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All are Welcome
Pastor: Fr. Gigi Philip
Administrative Assistant: Cynthia Livera

Sunday Masses
Saturday5:00 PMEnglish,
Couples for Christ Choir
Sunday9:00 AMItalian
Italian Choir
10:30 AMEnglish,
Children's Liturgy
12:00 PMEnglish,
Children's Liturgy
St. Norbert Singing Angels Choir
Weekday Masses
Tuesday7:00 PMItalian,
Devotion to Padre Pio
Wednesday7:00 PMEnglish,
Devotion to Our Lady of
Perpetual Help
Thursday8:30 AMEnglish,
Devotion to St. Norbert
Friday8:30 AMItalian
Adoration of the Blessed Sacrament till 9:15 AM
Elementary Schools
St. Norbert - 60 Maniza Rd. 416-393-5309
St. Robert  - 70 Bainbridge Avenue 416-393-5297
Secondary Schools
Madonna   - 20 Dubray Avenue 416-393-5506

Wheel Chair Accessible

Office Hours
Monday - Friday    8:30 AM - 4:30 PM;
(Lunch break 12:00 PM to 1:00 PM)
100 Regent Road
North York, Ontario M3K 1H3
Phone: 416-636-0213
Fax: 416-636-9431
Saturdays 4:15 - 4:45 PM and upon request
Sacrament of Baptism
Please contact the office as soon as possible
Sacrament of Matrimony
Please contact the office way in advance
Rite of Christian Initiation of Adults (RCIA)
Please contact the office
Sacrament of the Sick
Please contact the office
Blessings (home, vehicle, workplace)
Please contact the office
Visiting the sick and elderly at home
Please contact the office

Thinking about the priesthood or religious life? Hearing Jesus' call "Come and follow me"? Not sure?

Visit Vocations Toronto at, a resourceful site in answering these questions.

Knights of Columbus
Meetings 3rd Thursday of the month
Please contact the office
St. Vincent de Paul Society
Please contact the office
Youth Group
Please contact the office
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for Sunday, November 24, 2019

"Have you no fear of God, for you are subject to the same condemnation?" Those words from the Good Thief, whom we call Dismis, bother me. How could Dismis say that God is dying with them? I could perhaps see his line of thought if Dismis were a pagan. The pagan gods of Greece and Rome had all sorts of human traits and failings. Their gods could be punished, as some were in their myths. But Dismis wasn't a pagan. He was a Hebrew. And he didn't say "a god" is dying with them. He said God. Why would Dismis consider that God could be condemned?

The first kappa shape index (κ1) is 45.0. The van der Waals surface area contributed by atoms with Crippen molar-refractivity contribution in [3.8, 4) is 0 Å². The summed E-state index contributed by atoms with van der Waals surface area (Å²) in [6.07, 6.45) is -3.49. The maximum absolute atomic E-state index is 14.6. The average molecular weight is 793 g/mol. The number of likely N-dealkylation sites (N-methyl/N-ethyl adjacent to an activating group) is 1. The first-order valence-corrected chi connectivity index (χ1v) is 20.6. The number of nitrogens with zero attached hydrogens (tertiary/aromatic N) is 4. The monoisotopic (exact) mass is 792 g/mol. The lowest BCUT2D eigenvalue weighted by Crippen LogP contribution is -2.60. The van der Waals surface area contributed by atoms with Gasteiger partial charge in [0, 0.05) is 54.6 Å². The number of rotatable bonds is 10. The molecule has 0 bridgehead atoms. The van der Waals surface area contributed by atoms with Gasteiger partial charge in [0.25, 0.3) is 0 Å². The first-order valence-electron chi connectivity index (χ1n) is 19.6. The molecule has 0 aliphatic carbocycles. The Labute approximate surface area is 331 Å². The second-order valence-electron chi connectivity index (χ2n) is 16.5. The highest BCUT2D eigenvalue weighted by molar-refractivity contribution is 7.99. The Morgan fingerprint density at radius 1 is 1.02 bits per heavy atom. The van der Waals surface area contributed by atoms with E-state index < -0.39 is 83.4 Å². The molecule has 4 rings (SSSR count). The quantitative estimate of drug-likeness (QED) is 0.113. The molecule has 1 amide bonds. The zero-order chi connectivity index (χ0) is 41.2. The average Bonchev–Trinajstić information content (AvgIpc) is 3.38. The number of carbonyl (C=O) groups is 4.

The answer might be found in a terrible movement from the last century. In 1966 Time Magazine published a cover story that asked, "Is God Dead?" This blasphemous article suggested that modern man no longer needed God, so therefore, he is dead. They weren't original, the 19th century philosopher, Frederich Nietsche, said this in his book Thus Spoke Zarathustra. I couldn't stand having to study Nietsche for my philosophy degree. His theories led to Nazism. Those who claimed that God was dead did so because they didn't need him. He was no longer relevant to them. They had the world very well in control without having to be concerned with the presence of God.

Perhaps, Dismis could see through the hypocrisy of the Temple priests and leaders of the Jewish people, who really didn't want God imposing himself on the nice neat order of things they had established for themselves. They had things under control. They certainly didn't want a Messiah coming who would question their lifestyle. Jesus did exactly that. They didn't need this. They didn't need him. So he was condemned to death.